Besides the day is coming.  I can run, but I cannot hide.  I told you, the doctor is patient and persistent . . . he almost got me this time.  He senses the kill . . . my time is coming.  Shoot, I feel a bilabial fricative even now!  And, I ain’t tooting my horn.  The guts know that they will get me in the end!

Friday, March 6, 2015

I Heard an Owl . . .

One of my favorite movies as a kid was I Heard the Call My Name (1973) based on the book by the same name by Margaret Craven in 1967.  I have never read the book, but probably will should, even though I loved the movie.  Basically it is the story of an Anglian priest with an incurable disease (unknown to him, but known to the Bishop) who is sent to a remote Indian village in British Columbia to minister to the Kwakiutls.  It is the story of how he and the villagers become family.  It is while he is ministering in the village that he comes to consider it to be his home and family.  Also, he hears the owl call his name.

According to Kwakwaka’wakw belief, to hear an owl call a person’s name was a foretelling of imminent death.  This is not a belief that is central only to the Kwakiutls tribe . . . there are many tribes that speak to this belief.  In looking at the mythology of owls there are many references to this idea.  Since I was a teen this idea . . . this phrase . . . has always fascinated me.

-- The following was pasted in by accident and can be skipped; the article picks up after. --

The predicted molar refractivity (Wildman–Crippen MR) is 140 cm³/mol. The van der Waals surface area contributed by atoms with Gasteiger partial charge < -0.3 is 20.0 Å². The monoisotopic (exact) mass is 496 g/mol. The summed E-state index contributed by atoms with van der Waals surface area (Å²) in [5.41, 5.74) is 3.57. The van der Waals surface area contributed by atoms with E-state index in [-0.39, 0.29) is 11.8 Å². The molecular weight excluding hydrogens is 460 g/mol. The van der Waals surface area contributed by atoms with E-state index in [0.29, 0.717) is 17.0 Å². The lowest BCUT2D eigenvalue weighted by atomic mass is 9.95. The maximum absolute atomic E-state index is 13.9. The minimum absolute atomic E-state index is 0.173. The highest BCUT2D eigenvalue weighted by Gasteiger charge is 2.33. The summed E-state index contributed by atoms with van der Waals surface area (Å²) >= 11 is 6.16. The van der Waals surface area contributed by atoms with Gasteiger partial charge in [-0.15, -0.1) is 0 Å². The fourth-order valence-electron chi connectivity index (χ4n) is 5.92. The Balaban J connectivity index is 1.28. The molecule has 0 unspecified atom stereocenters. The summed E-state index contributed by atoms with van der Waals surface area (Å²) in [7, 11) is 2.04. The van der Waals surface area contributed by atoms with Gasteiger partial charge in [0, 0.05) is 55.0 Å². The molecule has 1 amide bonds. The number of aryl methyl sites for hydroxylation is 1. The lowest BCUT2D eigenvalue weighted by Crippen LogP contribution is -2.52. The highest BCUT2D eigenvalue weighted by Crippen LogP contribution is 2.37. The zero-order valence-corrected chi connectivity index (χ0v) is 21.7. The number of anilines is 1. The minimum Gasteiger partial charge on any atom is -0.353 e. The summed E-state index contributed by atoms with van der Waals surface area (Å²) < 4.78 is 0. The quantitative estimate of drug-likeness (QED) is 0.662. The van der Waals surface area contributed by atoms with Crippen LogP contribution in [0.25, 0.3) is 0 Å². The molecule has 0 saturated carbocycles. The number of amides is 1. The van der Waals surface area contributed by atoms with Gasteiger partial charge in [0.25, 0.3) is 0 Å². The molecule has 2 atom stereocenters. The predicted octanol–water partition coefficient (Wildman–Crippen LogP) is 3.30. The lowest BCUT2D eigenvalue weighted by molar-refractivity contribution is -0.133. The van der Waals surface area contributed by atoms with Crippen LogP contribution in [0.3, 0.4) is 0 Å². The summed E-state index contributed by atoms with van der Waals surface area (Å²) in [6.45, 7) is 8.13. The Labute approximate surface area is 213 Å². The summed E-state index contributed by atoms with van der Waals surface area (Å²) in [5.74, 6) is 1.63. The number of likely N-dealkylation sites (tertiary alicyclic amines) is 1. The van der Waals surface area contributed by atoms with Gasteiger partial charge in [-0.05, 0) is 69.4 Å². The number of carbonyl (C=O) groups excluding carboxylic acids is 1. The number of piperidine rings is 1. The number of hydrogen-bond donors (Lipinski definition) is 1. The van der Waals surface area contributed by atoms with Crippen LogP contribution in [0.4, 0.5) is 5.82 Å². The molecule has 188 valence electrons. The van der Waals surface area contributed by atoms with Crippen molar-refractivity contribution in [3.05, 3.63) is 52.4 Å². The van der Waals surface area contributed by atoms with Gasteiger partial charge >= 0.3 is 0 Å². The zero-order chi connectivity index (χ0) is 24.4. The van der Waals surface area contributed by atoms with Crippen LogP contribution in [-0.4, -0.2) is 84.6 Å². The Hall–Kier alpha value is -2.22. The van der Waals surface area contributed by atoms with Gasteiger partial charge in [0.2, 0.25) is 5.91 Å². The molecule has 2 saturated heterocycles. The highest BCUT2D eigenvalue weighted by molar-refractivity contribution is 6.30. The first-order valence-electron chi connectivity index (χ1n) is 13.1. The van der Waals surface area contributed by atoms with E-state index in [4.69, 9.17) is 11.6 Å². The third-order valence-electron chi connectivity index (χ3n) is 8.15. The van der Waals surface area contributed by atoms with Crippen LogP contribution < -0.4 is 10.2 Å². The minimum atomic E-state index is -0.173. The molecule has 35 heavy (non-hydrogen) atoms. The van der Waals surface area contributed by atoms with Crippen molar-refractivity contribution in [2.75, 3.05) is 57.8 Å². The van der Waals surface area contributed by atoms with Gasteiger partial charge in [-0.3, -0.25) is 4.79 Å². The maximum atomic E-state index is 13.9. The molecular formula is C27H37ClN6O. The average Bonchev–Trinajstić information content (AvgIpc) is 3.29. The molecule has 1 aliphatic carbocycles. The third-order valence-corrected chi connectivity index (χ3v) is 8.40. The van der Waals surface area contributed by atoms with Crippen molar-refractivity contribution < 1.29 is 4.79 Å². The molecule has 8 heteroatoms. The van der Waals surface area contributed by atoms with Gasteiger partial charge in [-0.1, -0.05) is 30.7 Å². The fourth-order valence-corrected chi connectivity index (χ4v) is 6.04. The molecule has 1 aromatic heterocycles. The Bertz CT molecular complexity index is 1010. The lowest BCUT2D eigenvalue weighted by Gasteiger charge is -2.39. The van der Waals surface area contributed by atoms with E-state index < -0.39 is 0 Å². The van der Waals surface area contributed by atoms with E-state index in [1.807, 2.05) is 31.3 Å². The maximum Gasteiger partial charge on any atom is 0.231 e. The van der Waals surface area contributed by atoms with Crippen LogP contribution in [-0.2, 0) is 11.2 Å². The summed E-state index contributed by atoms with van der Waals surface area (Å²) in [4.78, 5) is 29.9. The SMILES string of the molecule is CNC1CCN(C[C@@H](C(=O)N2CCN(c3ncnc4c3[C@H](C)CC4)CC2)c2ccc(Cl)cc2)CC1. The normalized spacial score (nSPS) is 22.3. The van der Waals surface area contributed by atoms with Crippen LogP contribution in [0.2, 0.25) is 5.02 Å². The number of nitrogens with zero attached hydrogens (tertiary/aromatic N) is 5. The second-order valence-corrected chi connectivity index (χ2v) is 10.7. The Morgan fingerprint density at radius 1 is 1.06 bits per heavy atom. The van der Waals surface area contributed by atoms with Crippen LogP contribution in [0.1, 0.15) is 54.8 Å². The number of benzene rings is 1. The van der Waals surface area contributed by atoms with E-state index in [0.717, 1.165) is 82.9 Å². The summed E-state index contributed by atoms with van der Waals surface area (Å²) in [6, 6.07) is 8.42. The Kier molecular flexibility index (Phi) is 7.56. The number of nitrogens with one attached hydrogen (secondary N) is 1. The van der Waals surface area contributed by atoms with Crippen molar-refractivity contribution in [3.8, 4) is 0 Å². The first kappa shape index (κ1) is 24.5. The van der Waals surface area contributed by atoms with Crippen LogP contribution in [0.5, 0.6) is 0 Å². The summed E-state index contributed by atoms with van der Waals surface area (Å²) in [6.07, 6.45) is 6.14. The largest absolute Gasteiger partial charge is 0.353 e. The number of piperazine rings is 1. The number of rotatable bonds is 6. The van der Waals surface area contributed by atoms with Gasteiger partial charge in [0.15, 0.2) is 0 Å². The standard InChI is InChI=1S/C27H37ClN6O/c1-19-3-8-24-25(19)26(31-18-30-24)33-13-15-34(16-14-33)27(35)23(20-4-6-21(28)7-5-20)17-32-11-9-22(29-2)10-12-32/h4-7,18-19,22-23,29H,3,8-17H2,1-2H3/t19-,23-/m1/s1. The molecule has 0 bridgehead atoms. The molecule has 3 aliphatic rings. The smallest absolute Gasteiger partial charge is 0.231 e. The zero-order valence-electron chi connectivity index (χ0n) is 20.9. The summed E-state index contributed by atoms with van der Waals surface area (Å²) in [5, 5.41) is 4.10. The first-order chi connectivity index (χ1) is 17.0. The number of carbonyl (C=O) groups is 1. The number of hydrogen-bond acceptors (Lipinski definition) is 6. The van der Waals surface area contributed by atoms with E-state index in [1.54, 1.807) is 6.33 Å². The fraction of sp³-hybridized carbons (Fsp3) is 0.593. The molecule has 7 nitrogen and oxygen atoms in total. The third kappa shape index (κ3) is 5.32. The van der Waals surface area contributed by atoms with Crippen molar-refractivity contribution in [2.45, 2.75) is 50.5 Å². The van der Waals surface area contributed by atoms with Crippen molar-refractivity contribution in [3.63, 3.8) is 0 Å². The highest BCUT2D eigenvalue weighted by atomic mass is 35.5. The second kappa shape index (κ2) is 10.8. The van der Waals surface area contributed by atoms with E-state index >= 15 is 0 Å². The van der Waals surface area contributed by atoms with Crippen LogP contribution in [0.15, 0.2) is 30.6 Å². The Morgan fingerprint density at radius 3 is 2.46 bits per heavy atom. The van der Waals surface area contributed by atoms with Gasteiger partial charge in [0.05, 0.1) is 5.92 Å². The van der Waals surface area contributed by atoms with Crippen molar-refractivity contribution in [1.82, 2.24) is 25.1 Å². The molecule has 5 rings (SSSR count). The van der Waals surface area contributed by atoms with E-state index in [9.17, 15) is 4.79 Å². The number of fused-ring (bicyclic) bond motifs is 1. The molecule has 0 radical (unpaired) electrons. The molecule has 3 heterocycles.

Owls are not easy to find . . . at least they haven’t been since we have been in Montana.  The first owl I ever saw in Montana was several years ago at the entrance of a ranch on a country road near the homestead at dusk.  The second one was in Yellowstone Park in the dead of winter.  The third was on an isolated mountain in Idaho.  And, then this evening . . . just down the street from our house.  It was a magnificent bird . . . but I did not hear the owl call my name . . . I heard it hooting, but I did not hear my name.  But, then again, I might have missed it since I am not fluent in Great Horned Owl.